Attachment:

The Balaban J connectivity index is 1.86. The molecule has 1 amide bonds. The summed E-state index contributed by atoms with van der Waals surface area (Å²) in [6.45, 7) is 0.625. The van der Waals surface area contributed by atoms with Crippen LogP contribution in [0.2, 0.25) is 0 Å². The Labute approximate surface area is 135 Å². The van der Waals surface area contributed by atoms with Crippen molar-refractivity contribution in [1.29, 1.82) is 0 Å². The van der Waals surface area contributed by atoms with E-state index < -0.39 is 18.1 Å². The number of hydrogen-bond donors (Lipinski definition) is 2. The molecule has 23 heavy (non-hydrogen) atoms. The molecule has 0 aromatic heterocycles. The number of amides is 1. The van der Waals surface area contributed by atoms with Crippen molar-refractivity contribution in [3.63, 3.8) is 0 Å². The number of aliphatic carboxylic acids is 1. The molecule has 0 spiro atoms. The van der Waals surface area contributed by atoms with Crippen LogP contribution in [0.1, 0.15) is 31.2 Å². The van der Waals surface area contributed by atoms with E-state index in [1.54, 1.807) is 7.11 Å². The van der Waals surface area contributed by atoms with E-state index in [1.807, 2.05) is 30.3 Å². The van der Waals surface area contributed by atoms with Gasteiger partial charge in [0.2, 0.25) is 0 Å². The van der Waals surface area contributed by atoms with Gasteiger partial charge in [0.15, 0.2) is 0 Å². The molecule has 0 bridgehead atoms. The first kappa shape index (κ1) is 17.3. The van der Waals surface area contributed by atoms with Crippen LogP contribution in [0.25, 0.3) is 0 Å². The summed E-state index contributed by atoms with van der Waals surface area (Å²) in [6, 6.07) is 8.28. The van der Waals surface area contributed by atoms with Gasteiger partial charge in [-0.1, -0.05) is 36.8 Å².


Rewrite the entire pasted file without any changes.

The Balaban J connectivity index is 1.86. The molecule has 1 amide bonds. The summed E-state index contributed by atoms with van der Waals surface area (Å²) in [6.45, 7) is 0.625. The van der Waals surface area contributed by atoms with Crippen LogP contribution in [0.2, 0.25) is 0 Å². The Labute approximate surface area is 135 Å². The van der Waals surface area contributed by atoms with Crippen molar-refractivity contribution in [1.29, 1.82) is 0 Å². The van der Waals surface area contributed by atoms with E-state index < -0.39 is 18.1 Å². The number of hydrogen-bond donors (Lipinski definition) is 2. The molecule has 23 heavy (non-hydrogen) atoms. The molecule has 0 aromatic heterocycles. The number of amides is 1. The van der Waals surface area contributed by atoms with Crippen molar-refractivity contribution in [3.63, 3.8) is 0 Å². The number of aliphatic carboxylic acids is 1. The molecule has 0 spiro atoms. The van der Waals surface area contributed by atoms with Crippen LogP contribution in [0.1, 0.15) is 31.2 Å². The van der Waals surface area contributed by atoms with E-state index in [1.54, 1.807) is 7.11 Å². The van der Waals surface area contributed by atoms with E-state index in [1.807, 2.05) is 30.3 Å². The van der Waals surface area contributed by atoms with Gasteiger partial charge in [0.2, 0.25) is 0 Å². The van der Waals surface area contributed by atoms with Gasteiger partial charge in [0.15, 0.2) is 0 Å². The molecule has 0 bridgehead atoms. The first kappa shape index (κ1) is 17.3. The van der Waals surface area contributed by atoms with Crippen LogP contribution in [0.25, 0.3) is 0 Å². The summed E-state index contributed by atoms with van der Waals surface area (Å²) in [6, 6.07) is 8.28. The van der Waals surface area contributed by atoms with Gasteiger partial charge in [-0.1, -0.05) is 36.8 Å².